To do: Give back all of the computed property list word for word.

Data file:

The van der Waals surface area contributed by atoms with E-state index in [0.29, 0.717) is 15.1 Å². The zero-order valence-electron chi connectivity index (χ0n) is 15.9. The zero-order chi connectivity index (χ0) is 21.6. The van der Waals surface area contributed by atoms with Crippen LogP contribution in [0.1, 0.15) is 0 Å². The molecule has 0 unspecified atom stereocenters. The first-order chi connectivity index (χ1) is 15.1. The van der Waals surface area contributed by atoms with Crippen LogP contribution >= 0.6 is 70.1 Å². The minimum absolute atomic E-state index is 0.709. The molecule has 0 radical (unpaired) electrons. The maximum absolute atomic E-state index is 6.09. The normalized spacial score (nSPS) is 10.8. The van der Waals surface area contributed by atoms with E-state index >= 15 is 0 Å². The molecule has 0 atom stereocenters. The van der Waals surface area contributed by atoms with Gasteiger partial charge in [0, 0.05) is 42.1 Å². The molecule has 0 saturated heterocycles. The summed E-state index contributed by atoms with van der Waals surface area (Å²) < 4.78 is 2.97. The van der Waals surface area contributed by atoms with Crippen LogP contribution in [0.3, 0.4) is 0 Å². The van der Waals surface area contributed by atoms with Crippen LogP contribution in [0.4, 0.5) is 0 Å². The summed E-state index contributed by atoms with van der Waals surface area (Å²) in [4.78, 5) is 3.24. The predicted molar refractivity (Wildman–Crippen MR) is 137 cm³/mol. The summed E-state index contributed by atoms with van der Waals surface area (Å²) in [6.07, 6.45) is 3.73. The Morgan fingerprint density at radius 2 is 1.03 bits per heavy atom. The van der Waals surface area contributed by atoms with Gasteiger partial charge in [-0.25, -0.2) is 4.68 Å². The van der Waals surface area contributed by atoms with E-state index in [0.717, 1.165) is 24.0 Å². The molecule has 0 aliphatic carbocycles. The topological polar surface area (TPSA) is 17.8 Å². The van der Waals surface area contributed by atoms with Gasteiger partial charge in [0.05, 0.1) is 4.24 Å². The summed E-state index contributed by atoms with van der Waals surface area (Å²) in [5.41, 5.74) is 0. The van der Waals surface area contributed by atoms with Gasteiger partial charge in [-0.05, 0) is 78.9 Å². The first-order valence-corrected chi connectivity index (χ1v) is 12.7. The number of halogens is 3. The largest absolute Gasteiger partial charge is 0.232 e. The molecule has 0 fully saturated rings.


The van der Waals surface area contributed by atoms with E-state index in [0.29, 0.717) is 15.1 Å². The zero-order valence-electron chi connectivity index (χ0n) is 15.9. The zero-order chi connectivity index (χ0) is 21.6. The van der Waals surface area contributed by atoms with Crippen LogP contribution in [0.1, 0.15) is 0 Å². The molecule has 0 unspecified atom stereocenters. The first-order chi connectivity index (χ1) is 15.1. The van der Waals surface area contributed by atoms with Crippen LogP contribution >= 0.6 is 70.1 Å². The minimum absolute atomic E-state index is 0.709. The molecule has 0 radical (unpaired) electrons. The maximum absolute atomic E-state index is 6.09. The normalized spacial score (nSPS) is 10.8. The van der Waals surface area contributed by atoms with E-state index >= 15 is 0 Å². The molecule has 0 atom stereocenters. The van der Waals surface area contributed by atoms with Gasteiger partial charge in [0, 0.05) is 42.1 Å². The molecule has 0 saturated heterocycles. The summed E-state index contributed by atoms with van der Waals surface area (Å²) < 4.78 is 2.97. The van der Waals surface area contributed by atoms with Crippen LogP contribution in [0.3, 0.4) is 0 Å². The van der Waals surface area contributed by atoms with Crippen LogP contribution in [0.4, 0.5) is 0 Å². The summed E-state index contributed by atoms with van der Waals surface area (Å²) in [4.78, 5) is 3.24. The predicted molar refractivity (Wildman–Crippen MR) is 137 cm³/mol. The summed E-state index contributed by atoms with van der Waals surface area (Å²) in [6.07, 6.45) is 3.73. The Morgan fingerprint density at radius 2 is 1.03 bits per heavy atom. The van der Waals surface area contributed by atoms with Gasteiger partial charge in [-0.25, -0.2) is 4.68 Å². The van der Waals surface area contributed by atoms with E-state index in [0.717, 1.165) is 24.0 Å². The molecule has 0 aliphatic carbocycles. The topological polar surface area (TPSA) is 17.8 Å². The van der Waals surface area contributed by atoms with Gasteiger partial charge in [0.05, 0.1) is 4.24 Å². The summed E-state index contributed by atoms with van der Waals surface area (Å²) in [5.41, 5.74) is 0. The van der Waals surface area contributed by atoms with Gasteiger partial charge in [-0.05, 0) is 78.9 Å². The first-order valence-corrected chi connectivity index (χ1v) is 12.7. The number of halogens is 3. The largest absolute Gasteiger partial charge is 0.232 e. The molecule has 0 fully saturated rings.